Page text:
A heavy-duty garbage bag should be a core item of any survival kit. In a backcountry emergency or survival situation—especially in cold, rainy, and/or windy conditions—a garbage bag can quickly and easily be used as an outer layer for both protection and warmth.
|A 55-gallon contractor bag in action.|
To do so, cut a slit or hole no longer than your face along the side of the garbage bag, with the upper end beginning about eight inches down from the corner. This allows you to use the corner as a hood and provides protection and warmth for your head.
Next, consider the pros and cons of cutting arm holes. While these provide you the option of using your arms while still covering your torso and head, they also create two entry points for heat-stealing moisture and wind. In dire situations, where maximizing warmth and protection are essential to survival, your best option may be to forgo arm holes. In less serious conditions, they might be worth considering.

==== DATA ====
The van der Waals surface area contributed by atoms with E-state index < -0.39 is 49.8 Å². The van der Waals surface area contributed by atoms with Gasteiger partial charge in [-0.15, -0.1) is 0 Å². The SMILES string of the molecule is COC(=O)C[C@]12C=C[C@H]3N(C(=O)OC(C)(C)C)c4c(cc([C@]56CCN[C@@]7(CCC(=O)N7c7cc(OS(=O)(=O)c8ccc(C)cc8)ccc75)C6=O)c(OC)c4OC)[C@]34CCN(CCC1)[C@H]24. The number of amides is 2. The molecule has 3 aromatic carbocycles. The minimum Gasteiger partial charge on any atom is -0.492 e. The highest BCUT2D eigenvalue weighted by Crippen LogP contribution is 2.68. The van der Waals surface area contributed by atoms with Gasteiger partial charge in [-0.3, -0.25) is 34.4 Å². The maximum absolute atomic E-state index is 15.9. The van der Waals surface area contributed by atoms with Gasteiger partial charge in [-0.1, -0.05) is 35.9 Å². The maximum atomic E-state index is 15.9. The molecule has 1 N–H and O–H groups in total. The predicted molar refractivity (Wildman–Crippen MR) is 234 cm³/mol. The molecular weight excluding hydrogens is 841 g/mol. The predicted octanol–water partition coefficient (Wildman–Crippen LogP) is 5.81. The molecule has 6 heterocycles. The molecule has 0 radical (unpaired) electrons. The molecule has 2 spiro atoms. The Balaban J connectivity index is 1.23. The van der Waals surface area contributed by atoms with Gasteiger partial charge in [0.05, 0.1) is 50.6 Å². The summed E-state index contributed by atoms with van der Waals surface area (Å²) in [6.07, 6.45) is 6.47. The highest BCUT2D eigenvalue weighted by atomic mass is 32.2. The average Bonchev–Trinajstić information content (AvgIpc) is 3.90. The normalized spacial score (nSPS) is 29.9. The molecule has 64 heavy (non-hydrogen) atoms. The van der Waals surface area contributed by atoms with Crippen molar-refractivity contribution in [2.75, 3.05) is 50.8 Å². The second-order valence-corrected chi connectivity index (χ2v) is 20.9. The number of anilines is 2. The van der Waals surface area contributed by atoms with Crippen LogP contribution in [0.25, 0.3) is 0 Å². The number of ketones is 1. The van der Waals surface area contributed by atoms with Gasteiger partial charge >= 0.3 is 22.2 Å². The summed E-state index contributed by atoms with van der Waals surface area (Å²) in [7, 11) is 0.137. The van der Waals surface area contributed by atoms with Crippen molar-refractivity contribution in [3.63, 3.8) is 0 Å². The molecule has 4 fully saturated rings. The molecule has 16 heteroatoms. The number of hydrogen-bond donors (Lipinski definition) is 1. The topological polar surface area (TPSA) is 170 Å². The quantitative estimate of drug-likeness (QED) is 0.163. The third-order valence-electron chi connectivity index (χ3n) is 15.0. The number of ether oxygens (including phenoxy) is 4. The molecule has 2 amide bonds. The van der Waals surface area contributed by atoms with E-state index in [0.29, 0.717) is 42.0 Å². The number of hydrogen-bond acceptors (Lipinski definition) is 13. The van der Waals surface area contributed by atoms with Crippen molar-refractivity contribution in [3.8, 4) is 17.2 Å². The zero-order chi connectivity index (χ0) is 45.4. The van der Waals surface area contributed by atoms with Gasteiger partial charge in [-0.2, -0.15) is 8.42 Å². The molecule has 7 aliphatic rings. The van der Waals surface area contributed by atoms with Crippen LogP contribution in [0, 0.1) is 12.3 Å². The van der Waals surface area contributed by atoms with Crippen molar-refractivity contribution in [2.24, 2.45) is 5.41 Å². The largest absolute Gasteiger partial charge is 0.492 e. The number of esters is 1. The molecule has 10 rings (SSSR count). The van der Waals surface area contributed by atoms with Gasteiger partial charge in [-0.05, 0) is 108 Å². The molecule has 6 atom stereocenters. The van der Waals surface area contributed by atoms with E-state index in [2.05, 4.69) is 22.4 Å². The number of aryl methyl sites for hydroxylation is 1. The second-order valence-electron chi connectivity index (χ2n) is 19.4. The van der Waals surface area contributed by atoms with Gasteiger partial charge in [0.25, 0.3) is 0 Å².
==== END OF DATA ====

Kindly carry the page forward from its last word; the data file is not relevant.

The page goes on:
Once you’ve got the garbage bag set, pull it over your body and do your best to seal the open bottom around you. This will help reduce the heat loss caused by the “chimney effect,” which occurs when your body-warmed air escapes from your face slit (or arm holes) and is replaced by colder air from the bottom.
A few other things to consider. Garbage bags are not breathable of course, which means that they will trap any moisture inside. As a general rule, a garbage bag survival poncho is best utilized when you are not moving (and sweating), such as situations when you may be immobilized due to injury or are staying put for other reasons.
The best garbage bags for survival kits are large, thick (3 to 4 mil), and heavy-duty, such as lawn and leaf bags, or contractor-type bags used at construction sites. Bright colors are easier for potential rescuers to spot, but require some effort to find for sale. One good option (along with lots of other great survival advice and equipment), can be found at OutdoorSafe.com, which sells a thick, bright 4 mil orange bag for $3.
Photo: Courtesy NY DEP/James Clayton